• IPTV support with multiple modes, IGMP V2 / V3 select and internet / IPTV select for each LAN port
  • DHCP Server with lease time setting, default domain, gatway and primary/secondary DNS
  • DHCP Client list
  • DHCP reservation (no pick list)
  • DHCP Condition Pool
  • IP / MAC binding
  • Virtual Server entry for single or multiple ports with separate local and remote ports and TCP, UDP or all protocols forwarded. Enable/disable for each entry.  9 preconfigured common service ports
  • Port triggering – can set individual or range of incoming ports.  9 preconfigured common applications
  • DMZ Host
  • UPnP enable/disable with list of current UPnP applications, settings, protocols, internal port and status
  • DDNS support for Dyndns (www.dyndns.org) and No-IP (www.no-ip.com)
  • IPv6 support:
    • WAN types: Dynamic; Static; PPPoE; 6to4 tunnel
    • LAN address assignment: SLAAC; DHCPv6 server
    • MTU adjust
  • SPI firewall enable/disable
  • DoS controls: ICMP-Flood; UDP-Flood; TCP-Flood, Block LAN ping, Block WAN ping
  • DoS controls: Low / Medium / High Flood block modes
  • Blocked DoS Host list
  • VPN Passthrough enable/disable for PPTP, L2TP and IPSec
  • Application Layer Gateway enable/disable for FTP, TFTP, H323, SIP and RTSP
  • Enable ICMP Flood filtering (with settable threshold)
  • Enable UDP Flood filtering (with settable threshold)
  • Enable TCP-SYN Flood attack filtering (with settable threshold)
  • Ignore Ping Packet from WAN port
  • Forbid Ping Packet from LAN port
  • Static routes

Bandwidth Control

  • Enable/disable bandwidth control with user settable upload / download speeds.
  • Bandwidth rules list based on IP address (or IP range), port range and protocol

Access / Parental Control

  • Schedulable internet access time by MAC address (no service / port control)
  • Keyword blacklist / whitelist

USB features

  • SMB storage sharing with account-based folder authentication
  • FTP server (no secure FTP)
  • Media server
  • Print server

Admin / System

  • Local management port adjust (80 default) and MAC address control
  • Remote management port adjust (80 default) and single remote IP / MAC address setting
  • Time zone, NTP server, daylight savings settings
  • Ping and traceroute tools
  • Online help (internet access not required)
  • Firmware upgrade from downloaded file (no auto check)
  • Backup and restore settings
  • Reset to defaults
  • Router reboot
  • Password change
  • Log with Type and Level setting and scheduled auto email (no alerts)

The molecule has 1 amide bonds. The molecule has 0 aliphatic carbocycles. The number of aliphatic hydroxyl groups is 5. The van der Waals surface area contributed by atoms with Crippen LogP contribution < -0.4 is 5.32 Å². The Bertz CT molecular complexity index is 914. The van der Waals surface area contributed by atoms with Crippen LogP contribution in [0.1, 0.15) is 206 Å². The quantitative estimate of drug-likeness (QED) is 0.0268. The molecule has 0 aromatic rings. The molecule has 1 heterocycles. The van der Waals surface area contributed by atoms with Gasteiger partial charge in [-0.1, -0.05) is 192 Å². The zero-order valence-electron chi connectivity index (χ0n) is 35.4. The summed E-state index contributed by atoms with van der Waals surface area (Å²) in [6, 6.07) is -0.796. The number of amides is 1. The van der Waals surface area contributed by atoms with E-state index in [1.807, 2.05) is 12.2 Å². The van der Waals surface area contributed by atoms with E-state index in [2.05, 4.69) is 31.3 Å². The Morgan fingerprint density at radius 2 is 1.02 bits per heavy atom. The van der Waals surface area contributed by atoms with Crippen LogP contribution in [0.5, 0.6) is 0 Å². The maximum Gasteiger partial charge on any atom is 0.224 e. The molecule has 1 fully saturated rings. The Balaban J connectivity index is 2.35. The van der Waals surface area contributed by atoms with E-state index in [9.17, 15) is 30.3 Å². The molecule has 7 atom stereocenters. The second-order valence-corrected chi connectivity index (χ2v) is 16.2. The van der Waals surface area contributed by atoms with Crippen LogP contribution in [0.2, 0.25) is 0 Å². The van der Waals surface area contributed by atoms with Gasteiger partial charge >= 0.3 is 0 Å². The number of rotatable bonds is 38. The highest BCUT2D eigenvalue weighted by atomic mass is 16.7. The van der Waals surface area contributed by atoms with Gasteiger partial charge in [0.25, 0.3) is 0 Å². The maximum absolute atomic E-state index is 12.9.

• LAN traffic statistics
  • SNMP agent enable with Read / Set Community, System Name, Description, Location & Contact, Trap Manager IP
  • LED on / off schedule

Missing Features

  • HTTPS management option for either local or remote access
  • Bandwidth usage monitor
  • Port-based access control
  • NAT Boost control

It's disappointing to still see no HTTPS administration option, which would help secure remote access. The larger omission is the complete inability to block specific internet services. Parental controls provide only all-or-nothing internet access control.

It's nice to see TP-LINK add a VPN server, but it's IPsec based, not OpenVPN as found on many competing products, and for gateway-to-gateway use only; there are no VPN user accounts.

IPsec VPN serve

IPsec VPN server

I've put many of the screens with commentary into the gallery. But there's also an online emulator if you'd like to drive the C3200 yourself.

Features - Wireless

Unlike other AC3200 routers, the C3200 wants to come up with all three radios operating. The screenshot below shows the default screen in the Quick Set wizard that's launched automatically upon first accessing the router. In fact, this same screen is shown as the Basic > Wireless screen. So, clearly, TP-LINK believes Smart Connect is for Advanced users.

Quick Setup - Wireless

Quick Setup - Wireless

The Advanced screen below shows the 2.4 GHz radio defaults. The only change in the 5 GHz-1 and -2 screens is the mode changes to 802.11a/n/ac mixed. Note "Personal" and "Enterprise" (RADIUS) wireless security are both supported.

Advanced Wireless - 2.4 GHz defaults

Advanced Wireless - 2.4 GHz defaults

Checking the Smart Connect Enable box sets a single SSID to whatever is shown on the screen when you check the box, i.e. the SSID for the 2.4 GHz, 5 GHz-1 or 5 GHz-2 radio. Note that Mode, Channel and Channel Width controls disappear.

Advanced Wireless - Smart Connect Enabled

Advanced Wireless - Smart Connect Enabled

You have do some digging to locate the Advanced Wireless settings in Advanced > System Tools > System Parameters. What you see below is it; no beamforming or airtime fairness controls are to be found.

Wireless Advanced settings

Wireless Advanced settings

Like all other AC3200 routers except ASUS' RT-AC3200, the Archer C3200 lacks wireless bridging features; no WDS and no "universal" client bridging. There is no AP mode either.

As with other AC3200 routers, each 5 GHz radio is limited to a subset of channels. 5GHz-1 supports only channels 36, 40, 44 and 48 and 5GHz-2 supports only channels 149, 153, 157 and 161. This is due to the filtering and other design tweaks required to keep the two radios from overloading each other.


Storage Performance

The summary below shows all AC3200 routers we've tested with our standard procedure with USB 3.0 connection and NTFS format—the combination that should produce the highest throughput. You can get all the other benchmarks in the Router Charts.

Storage Performance Comparison - USB 3.0

Storage Performance Comparison - USB 3.0

The Archer C3200 looks like it is limited to sub 30 MB/s USB 2.0 performance levels, even when using the USB 3.0 port. The D-Link DIR-890L/R and Linksys EA9200 have similar limitations.

Routing Performance